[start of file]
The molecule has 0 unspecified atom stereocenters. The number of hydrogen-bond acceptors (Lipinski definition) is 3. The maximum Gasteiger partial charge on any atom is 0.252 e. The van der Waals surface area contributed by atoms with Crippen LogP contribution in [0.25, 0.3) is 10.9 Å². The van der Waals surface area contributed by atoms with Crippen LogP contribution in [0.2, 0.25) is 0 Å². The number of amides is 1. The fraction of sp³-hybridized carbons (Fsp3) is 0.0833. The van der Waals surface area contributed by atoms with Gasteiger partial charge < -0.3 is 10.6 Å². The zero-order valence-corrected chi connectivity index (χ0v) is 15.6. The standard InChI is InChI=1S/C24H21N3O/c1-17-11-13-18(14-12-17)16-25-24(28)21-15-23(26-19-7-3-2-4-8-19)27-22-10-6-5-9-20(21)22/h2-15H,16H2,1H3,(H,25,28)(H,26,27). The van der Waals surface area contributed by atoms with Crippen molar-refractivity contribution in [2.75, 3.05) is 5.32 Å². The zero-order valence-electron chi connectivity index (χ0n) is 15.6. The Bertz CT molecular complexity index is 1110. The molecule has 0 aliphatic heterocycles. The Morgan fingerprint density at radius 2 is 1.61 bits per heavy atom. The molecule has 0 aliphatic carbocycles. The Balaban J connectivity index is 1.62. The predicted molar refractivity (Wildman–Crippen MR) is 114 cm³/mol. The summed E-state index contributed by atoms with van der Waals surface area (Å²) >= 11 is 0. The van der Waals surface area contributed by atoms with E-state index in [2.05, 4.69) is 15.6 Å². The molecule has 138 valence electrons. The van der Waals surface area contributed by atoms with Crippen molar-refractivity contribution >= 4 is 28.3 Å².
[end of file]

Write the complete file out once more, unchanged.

The molecule has 0 unspecified atom stereocenters. The number of hydrogen-bond acceptors (Lipinski definition) is 3. The maximum Gasteiger partial charge on any atom is 0.252 e. The van der Waals surface area contributed by atoms with Crippen LogP contribution in [0.25, 0.3) is 10.9 Å². The van der Waals surface area contributed by atoms with Crippen LogP contribution in [0.2, 0.25) is 0 Å². The number of amides is 1. The fraction of sp³-hybridized carbons (Fsp3) is 0.0833. The van der Waals surface area contributed by atoms with Gasteiger partial charge < -0.3 is 10.6 Å². The zero-order valence-corrected chi connectivity index (χ0v) is 15.6. The standard InChI is InChI=1S/C24H21N3O/c1-17-11-13-18(14-12-17)16-25-24(28)21-15-23(26-19-7-3-2-4-8-19)27-22-10-6-5-9-20(21)22/h2-15H,16H2,1H3,(H,25,28)(H,26,27). The van der Waals surface area contributed by atoms with Crippen molar-refractivity contribution in [2.75, 3.05) is 5.32 Å². The zero-order valence-electron chi connectivity index (χ0n) is 15.6. The Bertz CT molecular complexity index is 1110. The molecule has 0 aliphatic heterocycles. The Morgan fingerprint density at radius 2 is 1.61 bits per heavy atom. The molecule has 0 aliphatic carbocycles. The Balaban J connectivity index is 1.62. The predicted molar refractivity (Wildman–Crippen MR) is 114 cm³/mol. The summed E-state index contributed by atoms with van der Waals surface area (Å²) >= 11 is 0. The van der Waals surface area contributed by atoms with E-state index in [2.05, 4.69) is 15.6 Å². The molecule has 138 valence electrons. The van der Waals surface area contributed by atoms with Crippen molar-refractivity contribution >= 4 is 28.3 Å².